Reimer denied that claim, saying that there has been no resolution yet, and that the county has only spoken to the developers and their lawyers, and not to Kikken Miller. He also said that the county will be proposing that the developer redo the landscaping or replant the trees as part of any final agreement.
"As part of the resolution, our proposal to them is that they need to come up with a landscaping plan that helps restore the lot, and that it needs to be done at or before lot development," Reimer said. "Until there is a resolution, we won't issue any new permits for the impacted lots. We're still in negotiations and there is no timetable for a final resolution."
That lack of permitting will put a dent in Dercum Dash's building prospects until a resolution is found. Only a few of the lots have been built on already, with the rest waiting to be built into multimillion-dollar properties.
While the need for housing in Summit County is well-known, the Dercum Dash development isn't catering to the working folk around here. At least two homes in the development, which is in a prime location a stone's throw from Keystone Resort's River Run Gondola, have sold for more than $3 million. The land itself was part of a land swap between Gary Miller and the U.S. Forest Service back in 2013. In exchange for the prime 20 acres near Keystone, the forest service obtained and preserved 40 acres of land located in the ghost town of Chihuaha.
At the time, assurances were given by home builder Crestwood Homes that the Dercum's Dash development would maintain the natural aesthetic of the property.
"The spectacular architecture of these homes will be unique to Keystone," said Bob Jeske, Crestwood Homes' vice president of sales and marketing at the time said in a 2013statement. "These homes will be carefully placed within the forest to take advantage of the topography, to be organic and to meet the goal of creating a destination community unequaled in Summit County."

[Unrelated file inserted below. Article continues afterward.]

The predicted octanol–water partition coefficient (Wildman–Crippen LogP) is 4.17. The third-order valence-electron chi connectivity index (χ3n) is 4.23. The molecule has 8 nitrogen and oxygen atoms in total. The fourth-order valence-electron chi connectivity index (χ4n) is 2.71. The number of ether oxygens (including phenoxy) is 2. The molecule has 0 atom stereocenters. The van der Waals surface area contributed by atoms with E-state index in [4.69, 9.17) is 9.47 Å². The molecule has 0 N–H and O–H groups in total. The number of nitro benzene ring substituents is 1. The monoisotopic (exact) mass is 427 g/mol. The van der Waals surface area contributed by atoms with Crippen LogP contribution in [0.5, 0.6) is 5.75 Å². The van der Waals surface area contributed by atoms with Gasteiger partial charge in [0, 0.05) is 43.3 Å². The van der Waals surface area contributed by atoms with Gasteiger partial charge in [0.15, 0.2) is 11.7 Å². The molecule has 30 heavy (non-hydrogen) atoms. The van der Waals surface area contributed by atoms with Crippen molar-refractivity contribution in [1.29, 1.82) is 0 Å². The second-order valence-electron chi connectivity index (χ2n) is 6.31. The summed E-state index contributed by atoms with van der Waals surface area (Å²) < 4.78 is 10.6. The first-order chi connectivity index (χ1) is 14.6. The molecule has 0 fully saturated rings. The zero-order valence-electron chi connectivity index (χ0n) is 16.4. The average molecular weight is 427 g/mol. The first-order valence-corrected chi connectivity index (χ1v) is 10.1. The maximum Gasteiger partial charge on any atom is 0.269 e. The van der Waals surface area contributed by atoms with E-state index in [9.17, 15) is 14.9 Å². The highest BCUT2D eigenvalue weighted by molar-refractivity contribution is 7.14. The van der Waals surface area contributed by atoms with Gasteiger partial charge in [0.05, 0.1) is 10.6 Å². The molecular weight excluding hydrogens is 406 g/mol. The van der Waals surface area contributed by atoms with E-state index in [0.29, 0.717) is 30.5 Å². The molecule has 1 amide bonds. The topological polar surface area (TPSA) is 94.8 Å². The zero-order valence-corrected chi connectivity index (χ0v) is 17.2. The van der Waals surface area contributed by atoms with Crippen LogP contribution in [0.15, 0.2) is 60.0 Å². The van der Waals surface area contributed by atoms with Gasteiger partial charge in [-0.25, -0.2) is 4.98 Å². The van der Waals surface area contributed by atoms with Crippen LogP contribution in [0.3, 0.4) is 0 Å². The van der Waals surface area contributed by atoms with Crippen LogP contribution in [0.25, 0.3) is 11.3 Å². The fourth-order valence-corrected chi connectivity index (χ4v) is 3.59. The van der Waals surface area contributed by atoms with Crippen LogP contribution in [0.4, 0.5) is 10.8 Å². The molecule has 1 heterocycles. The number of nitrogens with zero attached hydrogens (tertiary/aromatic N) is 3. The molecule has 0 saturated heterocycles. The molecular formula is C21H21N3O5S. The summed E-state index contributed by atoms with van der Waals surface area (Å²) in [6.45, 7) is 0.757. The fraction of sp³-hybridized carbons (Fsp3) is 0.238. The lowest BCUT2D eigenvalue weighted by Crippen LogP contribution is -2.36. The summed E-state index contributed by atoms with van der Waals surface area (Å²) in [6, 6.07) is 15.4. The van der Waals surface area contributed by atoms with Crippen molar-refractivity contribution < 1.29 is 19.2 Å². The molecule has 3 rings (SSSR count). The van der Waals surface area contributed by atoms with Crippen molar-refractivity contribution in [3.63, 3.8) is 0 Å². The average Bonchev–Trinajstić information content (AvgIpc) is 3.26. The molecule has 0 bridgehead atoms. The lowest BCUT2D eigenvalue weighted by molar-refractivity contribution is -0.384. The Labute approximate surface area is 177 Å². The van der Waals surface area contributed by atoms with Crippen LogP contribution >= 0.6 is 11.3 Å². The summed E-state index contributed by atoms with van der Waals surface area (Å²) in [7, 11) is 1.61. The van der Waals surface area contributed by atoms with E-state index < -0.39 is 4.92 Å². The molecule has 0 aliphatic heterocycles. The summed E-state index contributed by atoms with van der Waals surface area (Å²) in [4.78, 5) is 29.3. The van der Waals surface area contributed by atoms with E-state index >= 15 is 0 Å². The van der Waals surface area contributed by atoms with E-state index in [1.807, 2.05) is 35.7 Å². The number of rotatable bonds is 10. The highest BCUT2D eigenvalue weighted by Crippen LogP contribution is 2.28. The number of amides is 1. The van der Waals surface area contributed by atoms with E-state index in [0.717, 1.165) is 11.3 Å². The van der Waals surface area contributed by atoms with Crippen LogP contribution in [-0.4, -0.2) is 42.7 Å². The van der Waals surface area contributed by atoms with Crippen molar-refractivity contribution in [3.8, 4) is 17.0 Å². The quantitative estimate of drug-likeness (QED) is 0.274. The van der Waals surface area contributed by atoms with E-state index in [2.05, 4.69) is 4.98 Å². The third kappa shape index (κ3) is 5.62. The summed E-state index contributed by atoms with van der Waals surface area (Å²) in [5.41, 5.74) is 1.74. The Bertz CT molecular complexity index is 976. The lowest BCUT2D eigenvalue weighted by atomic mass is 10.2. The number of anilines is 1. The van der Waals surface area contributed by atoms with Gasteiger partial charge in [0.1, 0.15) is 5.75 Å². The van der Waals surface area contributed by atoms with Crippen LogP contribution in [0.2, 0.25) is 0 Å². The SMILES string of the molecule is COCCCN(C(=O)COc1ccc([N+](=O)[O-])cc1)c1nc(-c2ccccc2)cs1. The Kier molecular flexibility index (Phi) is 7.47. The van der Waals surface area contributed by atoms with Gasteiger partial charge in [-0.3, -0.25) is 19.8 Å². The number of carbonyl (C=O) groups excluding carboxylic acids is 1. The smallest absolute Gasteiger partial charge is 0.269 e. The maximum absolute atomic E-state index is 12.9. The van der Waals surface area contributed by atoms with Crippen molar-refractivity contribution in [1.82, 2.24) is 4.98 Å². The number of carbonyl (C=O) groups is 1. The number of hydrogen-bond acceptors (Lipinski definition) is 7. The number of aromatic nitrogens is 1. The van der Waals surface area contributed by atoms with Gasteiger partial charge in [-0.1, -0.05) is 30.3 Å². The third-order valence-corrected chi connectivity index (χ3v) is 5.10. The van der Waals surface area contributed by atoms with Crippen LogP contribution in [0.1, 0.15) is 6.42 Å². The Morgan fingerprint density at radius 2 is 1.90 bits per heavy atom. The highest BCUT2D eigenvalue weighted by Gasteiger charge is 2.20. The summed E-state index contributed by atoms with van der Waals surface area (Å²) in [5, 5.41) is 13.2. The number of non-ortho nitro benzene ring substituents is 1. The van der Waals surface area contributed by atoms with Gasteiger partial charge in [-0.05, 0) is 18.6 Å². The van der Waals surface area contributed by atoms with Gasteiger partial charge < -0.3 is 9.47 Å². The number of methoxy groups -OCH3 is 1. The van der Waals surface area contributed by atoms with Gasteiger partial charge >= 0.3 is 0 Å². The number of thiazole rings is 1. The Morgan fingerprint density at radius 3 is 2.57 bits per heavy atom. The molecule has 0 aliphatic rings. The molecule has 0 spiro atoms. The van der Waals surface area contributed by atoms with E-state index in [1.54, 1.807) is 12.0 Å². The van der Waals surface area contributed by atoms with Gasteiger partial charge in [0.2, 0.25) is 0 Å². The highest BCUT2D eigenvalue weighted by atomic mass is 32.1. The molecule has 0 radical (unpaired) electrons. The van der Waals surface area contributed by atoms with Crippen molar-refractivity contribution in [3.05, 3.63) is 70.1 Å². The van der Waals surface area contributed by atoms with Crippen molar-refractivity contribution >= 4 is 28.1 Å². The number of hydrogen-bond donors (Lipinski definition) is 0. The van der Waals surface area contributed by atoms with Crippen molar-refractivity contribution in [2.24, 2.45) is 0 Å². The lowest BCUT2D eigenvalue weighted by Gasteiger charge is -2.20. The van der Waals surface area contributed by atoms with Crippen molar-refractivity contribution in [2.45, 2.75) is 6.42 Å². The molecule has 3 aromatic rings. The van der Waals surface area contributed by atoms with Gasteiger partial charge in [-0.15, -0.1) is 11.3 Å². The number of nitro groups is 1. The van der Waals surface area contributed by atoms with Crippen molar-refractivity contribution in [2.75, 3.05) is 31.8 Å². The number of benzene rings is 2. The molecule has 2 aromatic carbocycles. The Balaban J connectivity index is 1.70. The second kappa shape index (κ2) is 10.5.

Neighboring property owners are pleased that the county is showing action on the cutting, but want a better resolution than mere landscaping before they will be appeased.
"It's atrocious, because they know they can get away with it," Perini said. "They know the county has limited resources and don't want to go to court with a developer with big pockets. But the county needs to put up a fight, and know that the citizens support it. We want the county to fight."
While there is some obvious self-interest from the neighbors across the wetlands — the clear-cutting got rid of their forest view and will have them staring at the expensive houses if or when they're built — neighbors Judy and John McKinney said it goes beyond just a view, and gets to the core of what makes Summit special — the landscape.
That is why, Judy McKinney said, they fear the developers will get away with meager penalty or fine, which would be more than worth the value of the land they have cleared and can build on. They reject any assertion that the cleared trees were sick, or that the trees were cut down accidentally, and accused the developers of intentionally clearing them to develop the lots beyond the natural setbacks.
"It was obvious they cut it down to expand their little lot," McKinney said. "It's shocking to me, as a tree-lover. It was a total disregard for nature."
As far as what they feel an ideal resolution is, the neighbors agree: they want the trees restored.
"I hope it's not just landscaping, but real forest and real trees," McKinney said. "I don't want to see landscape, I want to see wild."
Perini wants to go one further.
"I want the trees to have to be replanted, and for the developers to have to sit and watch them grow 35 or 40 feet before they can build again," Perini said. "No amount of money can replace those trees. They need to pay the price of the time."